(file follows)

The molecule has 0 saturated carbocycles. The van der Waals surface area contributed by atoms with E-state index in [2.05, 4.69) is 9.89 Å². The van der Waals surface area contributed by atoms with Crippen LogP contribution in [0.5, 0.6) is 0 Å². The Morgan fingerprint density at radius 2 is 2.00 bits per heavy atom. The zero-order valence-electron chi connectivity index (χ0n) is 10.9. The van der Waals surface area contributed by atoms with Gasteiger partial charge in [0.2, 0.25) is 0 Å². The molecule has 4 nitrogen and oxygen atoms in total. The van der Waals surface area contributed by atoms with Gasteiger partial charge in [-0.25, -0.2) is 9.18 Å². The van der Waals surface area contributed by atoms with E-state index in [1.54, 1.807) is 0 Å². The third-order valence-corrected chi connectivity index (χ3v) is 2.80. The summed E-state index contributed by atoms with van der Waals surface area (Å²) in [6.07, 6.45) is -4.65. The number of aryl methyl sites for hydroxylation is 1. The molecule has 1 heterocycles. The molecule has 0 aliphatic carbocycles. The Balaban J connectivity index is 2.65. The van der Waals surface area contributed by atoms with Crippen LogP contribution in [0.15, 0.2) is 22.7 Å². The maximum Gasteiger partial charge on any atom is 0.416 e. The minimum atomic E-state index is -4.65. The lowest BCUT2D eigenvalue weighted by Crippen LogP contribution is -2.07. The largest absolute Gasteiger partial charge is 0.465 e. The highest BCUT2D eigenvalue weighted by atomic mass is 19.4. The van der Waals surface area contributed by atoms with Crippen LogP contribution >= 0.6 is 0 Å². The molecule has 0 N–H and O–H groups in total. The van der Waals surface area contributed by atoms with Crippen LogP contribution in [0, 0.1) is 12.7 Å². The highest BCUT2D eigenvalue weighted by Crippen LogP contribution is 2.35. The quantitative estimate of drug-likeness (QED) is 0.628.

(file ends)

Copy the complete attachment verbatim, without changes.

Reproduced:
The molecule has 0 saturated carbocycles. The van der Waals surface area contributed by atoms with E-state index in [2.05, 4.69) is 9.89 Å². The van der Waals surface area contributed by atoms with Crippen LogP contribution in [0.5, 0.6) is 0 Å². The Morgan fingerprint density at radius 2 is 2.00 bits per heavy atom. The zero-order valence-electron chi connectivity index (χ0n) is 10.9. The van der Waals surface area contributed by atoms with Gasteiger partial charge in [0.2, 0.25) is 0 Å². The molecule has 4 nitrogen and oxygen atoms in total. The van der Waals surface area contributed by atoms with Gasteiger partial charge in [-0.25, -0.2) is 9.18 Å². The van der Waals surface area contributed by atoms with E-state index in [1.54, 1.807) is 0 Å². The third-order valence-corrected chi connectivity index (χ3v) is 2.80. The summed E-state index contributed by atoms with van der Waals surface area (Å²) in [6.07, 6.45) is -4.65. The number of aryl methyl sites for hydroxylation is 1. The molecule has 1 heterocycles. The molecule has 0 aliphatic carbocycles. The Balaban J connectivity index is 2.65. The van der Waals surface area contributed by atoms with Crippen LogP contribution in [0.15, 0.2) is 22.7 Å². The maximum Gasteiger partial charge on any atom is 0.416 e. The minimum atomic E-state index is -4.65. The lowest BCUT2D eigenvalue weighted by Crippen LogP contribution is -2.07. The largest absolute Gasteiger partial charge is 0.465 e. The highest BCUT2D eigenvalue weighted by atomic mass is 19.4. The van der Waals surface area contributed by atoms with Crippen LogP contribution >= 0.6 is 0 Å². The molecule has 0 N–H and O–H groups in total. The van der Waals surface area contributed by atoms with Crippen LogP contribution in [0, 0.1) is 12.7 Å². The highest BCUT2D eigenvalue weighted by Crippen LogP contribution is 2.35. The quantitative estimate of drug-likeness (QED) is 0.628.